Pharma-sponsored rare disease film festival doubles in size, readies for West Coast debut

Disorder: The Rare Disease Film Festival is back, and it's bigger than ever. Two years ago, the festival launched with 24 films. This year the biennial fest will screen 50 films over two days in November.

Also back are its pharma sponsors. Sanofi Genzyme, Horizon, CSL Bering, Vertex, Biomarin and Takeda, all makers of rare disease treatments, are helping foot the bill.

Takeda is additionally sponsoring a sneak preview of six of the films during Biotech Week Boston which are set to air at the Takeda Auditorium on September 12.

“While individual rare diseases are rare, taken collectively there are approximately 350 million people affected by rare diseases around the world. And without an approved treatment for the vast majority of these diseases, we are committed to not only working to develop new treatments but to also working with our partners to raise awareness of rare diseases,” Ramona Sequeira, president of Takeda's U.S. business unit, said via email.

She added that the Boston preview and the film festival help do that by bringing together different stakeholders to find ways to work together for patients.

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Another change in the festival is the venue. Disorder this year this will be in San Francisco, moving from Cambridge, Massachusetts, with the purposeful intent of opening doors to new audiences. Disorder co-founder Daniel DeFabio said he’s looking forward to introducing the films and stories to “a whole new cohort” of people.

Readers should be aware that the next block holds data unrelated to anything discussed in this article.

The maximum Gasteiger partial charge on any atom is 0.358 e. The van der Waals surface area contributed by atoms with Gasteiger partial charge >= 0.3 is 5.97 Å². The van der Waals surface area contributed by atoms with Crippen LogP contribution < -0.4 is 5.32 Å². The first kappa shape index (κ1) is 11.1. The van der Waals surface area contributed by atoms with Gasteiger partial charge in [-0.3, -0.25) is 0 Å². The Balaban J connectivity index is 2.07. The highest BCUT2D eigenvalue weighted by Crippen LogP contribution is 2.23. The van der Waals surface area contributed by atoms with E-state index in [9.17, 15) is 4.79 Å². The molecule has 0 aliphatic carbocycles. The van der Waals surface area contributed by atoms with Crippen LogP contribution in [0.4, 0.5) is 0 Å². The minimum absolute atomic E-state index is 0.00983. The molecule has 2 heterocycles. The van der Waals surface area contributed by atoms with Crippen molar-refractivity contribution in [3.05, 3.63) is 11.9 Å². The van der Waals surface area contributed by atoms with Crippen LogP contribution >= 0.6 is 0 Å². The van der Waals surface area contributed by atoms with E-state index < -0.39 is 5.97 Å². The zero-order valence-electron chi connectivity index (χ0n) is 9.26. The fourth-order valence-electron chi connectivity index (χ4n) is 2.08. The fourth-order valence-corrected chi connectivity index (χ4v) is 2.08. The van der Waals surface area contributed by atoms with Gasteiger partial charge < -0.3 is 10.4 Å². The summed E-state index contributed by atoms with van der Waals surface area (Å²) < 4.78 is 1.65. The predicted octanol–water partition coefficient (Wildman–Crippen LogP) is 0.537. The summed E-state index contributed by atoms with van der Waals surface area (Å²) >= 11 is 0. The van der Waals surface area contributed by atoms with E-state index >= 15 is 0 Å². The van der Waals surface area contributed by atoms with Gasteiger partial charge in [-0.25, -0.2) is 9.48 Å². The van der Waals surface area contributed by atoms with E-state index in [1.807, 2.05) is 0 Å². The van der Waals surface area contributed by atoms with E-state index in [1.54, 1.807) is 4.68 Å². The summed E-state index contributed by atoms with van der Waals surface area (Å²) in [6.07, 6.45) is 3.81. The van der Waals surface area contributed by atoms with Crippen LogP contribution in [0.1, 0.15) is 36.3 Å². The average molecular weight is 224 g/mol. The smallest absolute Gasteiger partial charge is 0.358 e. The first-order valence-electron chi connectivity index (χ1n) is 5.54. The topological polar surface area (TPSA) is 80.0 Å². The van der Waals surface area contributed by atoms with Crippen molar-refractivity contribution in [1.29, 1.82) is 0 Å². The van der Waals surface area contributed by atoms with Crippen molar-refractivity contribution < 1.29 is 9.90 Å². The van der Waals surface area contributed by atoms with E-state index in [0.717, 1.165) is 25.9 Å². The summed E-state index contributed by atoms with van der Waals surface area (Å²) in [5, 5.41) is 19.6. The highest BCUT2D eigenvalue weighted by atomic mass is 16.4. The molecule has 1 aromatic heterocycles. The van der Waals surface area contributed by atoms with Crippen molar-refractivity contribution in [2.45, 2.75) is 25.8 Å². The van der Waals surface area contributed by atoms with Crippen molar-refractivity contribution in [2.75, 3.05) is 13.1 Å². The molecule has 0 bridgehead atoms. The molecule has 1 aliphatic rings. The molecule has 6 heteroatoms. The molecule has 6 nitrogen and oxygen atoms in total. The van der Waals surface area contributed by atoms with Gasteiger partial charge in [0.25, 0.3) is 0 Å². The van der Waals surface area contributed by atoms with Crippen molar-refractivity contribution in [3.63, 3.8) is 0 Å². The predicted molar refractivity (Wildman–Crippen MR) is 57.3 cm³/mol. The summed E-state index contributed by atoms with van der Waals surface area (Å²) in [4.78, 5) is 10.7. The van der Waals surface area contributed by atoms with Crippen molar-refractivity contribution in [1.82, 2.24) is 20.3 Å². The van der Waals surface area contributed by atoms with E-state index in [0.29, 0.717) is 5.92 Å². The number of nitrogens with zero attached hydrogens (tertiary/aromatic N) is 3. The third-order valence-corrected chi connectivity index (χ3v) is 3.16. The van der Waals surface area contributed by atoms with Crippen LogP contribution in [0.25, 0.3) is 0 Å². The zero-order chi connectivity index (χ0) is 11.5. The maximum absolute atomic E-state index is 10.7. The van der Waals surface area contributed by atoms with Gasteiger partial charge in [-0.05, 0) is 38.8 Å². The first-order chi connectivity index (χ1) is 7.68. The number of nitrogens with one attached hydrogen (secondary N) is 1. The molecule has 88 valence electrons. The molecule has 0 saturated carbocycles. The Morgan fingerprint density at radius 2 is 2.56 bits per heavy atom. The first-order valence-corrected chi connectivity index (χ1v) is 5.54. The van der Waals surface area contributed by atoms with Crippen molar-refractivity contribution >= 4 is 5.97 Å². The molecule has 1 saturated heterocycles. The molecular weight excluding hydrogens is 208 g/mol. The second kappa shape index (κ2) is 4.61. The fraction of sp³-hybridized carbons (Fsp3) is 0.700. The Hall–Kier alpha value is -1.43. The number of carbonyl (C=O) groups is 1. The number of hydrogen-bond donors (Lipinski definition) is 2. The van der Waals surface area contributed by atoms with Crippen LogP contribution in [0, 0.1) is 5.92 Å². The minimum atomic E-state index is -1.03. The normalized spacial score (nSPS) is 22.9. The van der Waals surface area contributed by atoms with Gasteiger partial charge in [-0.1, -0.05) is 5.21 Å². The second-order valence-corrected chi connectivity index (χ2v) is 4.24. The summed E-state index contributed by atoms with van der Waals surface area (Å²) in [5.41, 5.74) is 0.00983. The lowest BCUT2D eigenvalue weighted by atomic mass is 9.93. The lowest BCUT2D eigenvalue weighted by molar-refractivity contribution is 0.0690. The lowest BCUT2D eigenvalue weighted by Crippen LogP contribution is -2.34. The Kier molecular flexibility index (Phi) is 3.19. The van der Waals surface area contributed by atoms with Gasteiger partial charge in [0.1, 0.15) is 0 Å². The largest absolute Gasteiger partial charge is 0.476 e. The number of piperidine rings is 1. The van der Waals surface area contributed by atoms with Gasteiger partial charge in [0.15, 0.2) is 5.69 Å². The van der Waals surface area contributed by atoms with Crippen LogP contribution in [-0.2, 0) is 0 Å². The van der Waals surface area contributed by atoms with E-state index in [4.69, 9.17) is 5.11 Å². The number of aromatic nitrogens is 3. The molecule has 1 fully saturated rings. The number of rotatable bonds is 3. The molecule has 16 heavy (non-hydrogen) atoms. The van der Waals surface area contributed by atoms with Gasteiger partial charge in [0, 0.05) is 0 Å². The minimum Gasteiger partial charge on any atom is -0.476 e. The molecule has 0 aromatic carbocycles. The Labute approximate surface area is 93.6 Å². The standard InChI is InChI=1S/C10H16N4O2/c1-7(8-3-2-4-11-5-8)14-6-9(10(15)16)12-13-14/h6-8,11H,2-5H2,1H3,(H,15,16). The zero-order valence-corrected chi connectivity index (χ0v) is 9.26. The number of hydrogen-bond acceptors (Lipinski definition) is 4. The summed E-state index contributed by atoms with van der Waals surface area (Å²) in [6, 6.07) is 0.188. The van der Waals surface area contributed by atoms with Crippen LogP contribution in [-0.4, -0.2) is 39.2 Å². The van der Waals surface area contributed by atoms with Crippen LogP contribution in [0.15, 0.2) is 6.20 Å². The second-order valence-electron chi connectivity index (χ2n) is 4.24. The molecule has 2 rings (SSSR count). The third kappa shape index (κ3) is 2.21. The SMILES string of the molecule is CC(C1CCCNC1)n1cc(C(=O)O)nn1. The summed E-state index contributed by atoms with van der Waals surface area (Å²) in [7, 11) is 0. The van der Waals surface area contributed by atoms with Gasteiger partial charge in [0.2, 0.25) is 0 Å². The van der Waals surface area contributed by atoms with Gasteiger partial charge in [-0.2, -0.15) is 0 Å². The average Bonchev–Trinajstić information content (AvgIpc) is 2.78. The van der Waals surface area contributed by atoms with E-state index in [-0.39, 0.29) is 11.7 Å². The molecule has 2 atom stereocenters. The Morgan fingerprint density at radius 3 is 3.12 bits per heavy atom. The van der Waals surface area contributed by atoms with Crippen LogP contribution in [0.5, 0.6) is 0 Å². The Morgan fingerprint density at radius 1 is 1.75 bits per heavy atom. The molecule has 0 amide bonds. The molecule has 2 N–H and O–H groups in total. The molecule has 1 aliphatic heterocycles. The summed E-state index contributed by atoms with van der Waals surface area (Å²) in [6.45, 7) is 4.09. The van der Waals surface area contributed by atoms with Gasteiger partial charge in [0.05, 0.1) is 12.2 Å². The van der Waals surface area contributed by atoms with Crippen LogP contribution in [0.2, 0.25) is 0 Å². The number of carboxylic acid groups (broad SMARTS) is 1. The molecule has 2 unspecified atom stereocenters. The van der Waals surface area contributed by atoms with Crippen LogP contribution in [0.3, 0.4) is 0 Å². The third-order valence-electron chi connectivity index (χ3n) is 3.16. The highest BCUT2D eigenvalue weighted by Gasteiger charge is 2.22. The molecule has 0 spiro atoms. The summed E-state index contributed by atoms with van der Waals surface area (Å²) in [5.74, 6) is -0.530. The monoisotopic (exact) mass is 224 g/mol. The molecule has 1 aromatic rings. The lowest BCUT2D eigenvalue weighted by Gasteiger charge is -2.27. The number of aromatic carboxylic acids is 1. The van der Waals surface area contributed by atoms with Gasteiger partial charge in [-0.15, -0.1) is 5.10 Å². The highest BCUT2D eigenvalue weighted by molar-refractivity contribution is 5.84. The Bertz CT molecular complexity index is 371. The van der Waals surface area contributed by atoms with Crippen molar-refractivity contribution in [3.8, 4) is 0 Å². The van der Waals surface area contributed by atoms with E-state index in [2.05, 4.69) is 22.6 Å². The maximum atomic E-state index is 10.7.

“The great thing that we see happen is when we bring together the different stakeholders—of course the patient community and the advocates for patients—but also industry. They don’t just participate as sponsors, they actually attend and sometimes are among our speakers. And then clinicians and geneticists who might do the diagnosis. Getting all those same people in the same room to hear these stories, that is the goal. We hope it’s creating opportunities where people talk to each other and maybe start to think about a disease they weren’t focused on previously,” he said.

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DeFabio, whose son has a rare genetic disorder called Menkes disease, founded the festival along with Bo Bigelow, whose daughter has a rare USP7 genetic mutation. Both of their films, “Menkes Disease: Finding Help & Hope” and “Tess is Not Alone” are among the 14 that aired in the original festival that will now go to the West Coast.

“We put out the call for stories as ‘7,000 Films Wanted’ because ideally someday we’ll have 7,000 films representing all 7,000 rare diseases,” DeFabio said.